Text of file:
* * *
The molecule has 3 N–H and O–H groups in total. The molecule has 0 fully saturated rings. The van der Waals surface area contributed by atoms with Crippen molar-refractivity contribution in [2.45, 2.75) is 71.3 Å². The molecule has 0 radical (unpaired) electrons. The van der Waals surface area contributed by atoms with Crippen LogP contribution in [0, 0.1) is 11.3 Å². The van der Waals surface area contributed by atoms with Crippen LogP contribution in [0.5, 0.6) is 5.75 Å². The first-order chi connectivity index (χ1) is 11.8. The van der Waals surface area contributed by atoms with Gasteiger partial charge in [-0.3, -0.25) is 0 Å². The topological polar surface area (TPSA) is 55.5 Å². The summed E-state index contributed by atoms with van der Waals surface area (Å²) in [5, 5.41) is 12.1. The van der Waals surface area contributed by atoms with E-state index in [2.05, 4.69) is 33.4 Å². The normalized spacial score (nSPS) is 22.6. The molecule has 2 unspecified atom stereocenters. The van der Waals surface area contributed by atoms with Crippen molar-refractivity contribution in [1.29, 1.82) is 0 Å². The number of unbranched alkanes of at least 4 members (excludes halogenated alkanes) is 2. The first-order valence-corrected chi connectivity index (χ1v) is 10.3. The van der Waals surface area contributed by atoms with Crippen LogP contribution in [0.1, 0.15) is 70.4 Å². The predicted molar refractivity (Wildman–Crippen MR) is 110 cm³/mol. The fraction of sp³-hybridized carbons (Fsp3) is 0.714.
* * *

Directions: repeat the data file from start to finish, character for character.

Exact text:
The molecule has 3 N–H and O–H groups in total. The molecule has 0 fully saturated rings. The van der Waals surface area contributed by atoms with Crippen molar-refractivity contribution in [2.45, 2.75) is 71.3 Å². The molecule has 0 radical (unpaired) electrons. The van der Waals surface area contributed by atoms with Crippen LogP contribution in [0, 0.1) is 11.3 Å². The van der Waals surface area contributed by atoms with Crippen LogP contribution in [0.5, 0.6) is 5.75 Å². The first-order chi connectivity index (χ1) is 11.8. The van der Waals surface area contributed by atoms with Gasteiger partial charge in [-0.3, -0.25) is 0 Å². The topological polar surface area (TPSA) is 55.5 Å². The summed E-state index contributed by atoms with van der Waals surface area (Å²) in [5, 5.41) is 12.1. The van der Waals surface area contributed by atoms with E-state index in [2.05, 4.69) is 33.4 Å². The normalized spacial score (nSPS) is 22.6. The molecule has 2 unspecified atom stereocenters. The van der Waals surface area contributed by atoms with Crippen molar-refractivity contribution in [1.29, 1.82) is 0 Å². The number of unbranched alkanes of at least 4 members (excludes halogenated alkanes) is 2. The first-order valence-corrected chi connectivity index (χ1v) is 10.3. The van der Waals surface area contributed by atoms with Crippen LogP contribution in [0.1, 0.15) is 70.4 Å². The predicted molar refractivity (Wildman–Crippen MR) is 110 cm³/mol. The fraction of sp³-hybridized carbons (Fsp3) is 0.714.